Building an economy out of waste – Bilikiss Kola-Abiola
Did you know you could make a lot of money off trash? Or that you could build an industry off it? Bilikiss Kola-Abiola is one those people challenging the economic status quo of her country, Nigeria. She is the CEO of WeCyclers, a company which helps people in low-income communities capture value from their waste, while providing a reliable supply of materials to both local and international recycling industries.
WeCyclers emerged winner of a $55,000 investment prize at the ‘Pitch for Lagos’ competition hosted by the Case Foundation at the Co-Creation Hub in Lagos, Nigeria. In this interview she discusses the business and future of the trash industry in Nigeria.
Did you create this business alone?
I co-founded it. It actually was a class project when I was a student at MIT. It basically opened up my eyes to the issues that people are facing in Nigeria, like other countries. About 70% of Nigerians live in poverty and lack access to water, financial services and waste management and sanitation.
The Wecyclers idea was created to solve their waste management problem. I worked with a team that had started the initial idea, I gave my own input and then kept running with it, and here we are two years later.
Who are the other co-founders?
The other co-founders are Alexandra Fallon and Jonathan Kola (Alex is an American, we both attended Sloan and she is currently living in the US. Jonathan is a Kenyan, he moved to Nigeria to start Wecyclers. He stayed for a year and built our tech platform from scratch. Jonathan is currently studying for his MBA at Stanford Graduate School of Business.
How has the progress/business been so far? How have you scaled?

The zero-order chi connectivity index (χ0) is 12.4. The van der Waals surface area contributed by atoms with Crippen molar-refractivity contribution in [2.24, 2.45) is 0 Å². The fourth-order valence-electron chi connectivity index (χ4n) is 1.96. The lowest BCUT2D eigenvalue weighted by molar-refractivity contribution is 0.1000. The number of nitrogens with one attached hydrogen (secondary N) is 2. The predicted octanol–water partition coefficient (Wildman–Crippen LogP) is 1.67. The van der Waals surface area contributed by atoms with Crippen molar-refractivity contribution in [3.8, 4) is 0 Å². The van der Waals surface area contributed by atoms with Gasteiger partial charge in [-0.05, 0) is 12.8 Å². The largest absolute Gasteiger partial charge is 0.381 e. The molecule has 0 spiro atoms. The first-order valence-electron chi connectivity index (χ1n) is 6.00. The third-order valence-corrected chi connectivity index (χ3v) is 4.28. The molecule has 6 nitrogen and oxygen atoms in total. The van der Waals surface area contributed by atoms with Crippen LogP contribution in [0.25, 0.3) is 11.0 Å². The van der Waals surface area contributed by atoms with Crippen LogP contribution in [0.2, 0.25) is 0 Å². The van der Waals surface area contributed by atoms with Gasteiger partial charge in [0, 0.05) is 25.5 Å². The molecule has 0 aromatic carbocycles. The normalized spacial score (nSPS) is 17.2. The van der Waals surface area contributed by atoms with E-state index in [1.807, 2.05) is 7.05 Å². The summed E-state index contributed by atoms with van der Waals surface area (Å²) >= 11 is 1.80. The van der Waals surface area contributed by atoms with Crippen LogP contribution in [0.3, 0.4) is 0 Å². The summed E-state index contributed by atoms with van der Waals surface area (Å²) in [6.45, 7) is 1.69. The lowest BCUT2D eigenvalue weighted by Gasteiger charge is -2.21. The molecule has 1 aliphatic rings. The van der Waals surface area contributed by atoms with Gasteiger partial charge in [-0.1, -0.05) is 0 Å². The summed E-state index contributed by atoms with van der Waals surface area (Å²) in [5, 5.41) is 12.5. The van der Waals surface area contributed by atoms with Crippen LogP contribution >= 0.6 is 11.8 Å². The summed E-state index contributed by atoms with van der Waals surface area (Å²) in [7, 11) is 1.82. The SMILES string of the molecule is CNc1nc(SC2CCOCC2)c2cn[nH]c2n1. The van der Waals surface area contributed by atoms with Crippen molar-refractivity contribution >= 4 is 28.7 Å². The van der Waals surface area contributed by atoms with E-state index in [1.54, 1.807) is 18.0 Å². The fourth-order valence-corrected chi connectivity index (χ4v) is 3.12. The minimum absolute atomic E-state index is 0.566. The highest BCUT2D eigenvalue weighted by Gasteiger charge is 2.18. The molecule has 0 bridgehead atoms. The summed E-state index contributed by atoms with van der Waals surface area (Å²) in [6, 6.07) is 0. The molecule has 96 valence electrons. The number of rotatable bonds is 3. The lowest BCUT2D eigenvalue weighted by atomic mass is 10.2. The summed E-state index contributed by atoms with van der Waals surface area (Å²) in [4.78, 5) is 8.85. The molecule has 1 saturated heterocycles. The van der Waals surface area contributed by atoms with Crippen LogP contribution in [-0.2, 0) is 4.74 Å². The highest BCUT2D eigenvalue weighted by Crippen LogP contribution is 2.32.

We have had to customize our outreach to suit our target demographic; people in the low income communities. So, many of them don’ have access to the mall, tech, devices, Facebook, … It’s been a process of connecting with people on a level that they understand, and the way we’ve been able to do this has been through our points. That is really what excites people, with it they feel like “okay, I can do this, and I can get something.” It makes sense, it adds up for them, and that has really been helpful to us.
Can you please throw more light on ‘your points’, what does it mean?
Households give us their recyclable waste in exchange for points. Points are awarded based on the weight of the material they provide to us. For every pickup, households get points, which they can accumulate and exchange, for prizes. The prizes are households goods, electronics and even cash.
So why are you focused on the low income? Rich people have trash too.
Exactly. But we just wanted to start with low income because we are a social enterprise and we are constantly seeking ways to help people. We wanted to do this like a CSR (corporate social responsibility) to help those people. We are definitely going to move to the richer communities as we grow, we are not going to discriminate based on demographics, after all, trash is trash. We are just going to follow the trash.
While pitching, you said something quite interesting, that you are trying to build a trash sector, where trash will be as exciting to talk about as oil.
Can you go deeper on that?
In Nigeria, we’ve been spoiled. Oil has really messed us up, it’s so easy to make money in the oil sector – get a contract, get a concession, and then you are rolling in billions. But the waste industry is not as sophisticated, it’s not very exciting to be a part of. But if you really look at it, oil doesn’t replenish, it’s not a renewable resource, it’s going to finish, but waste will grow.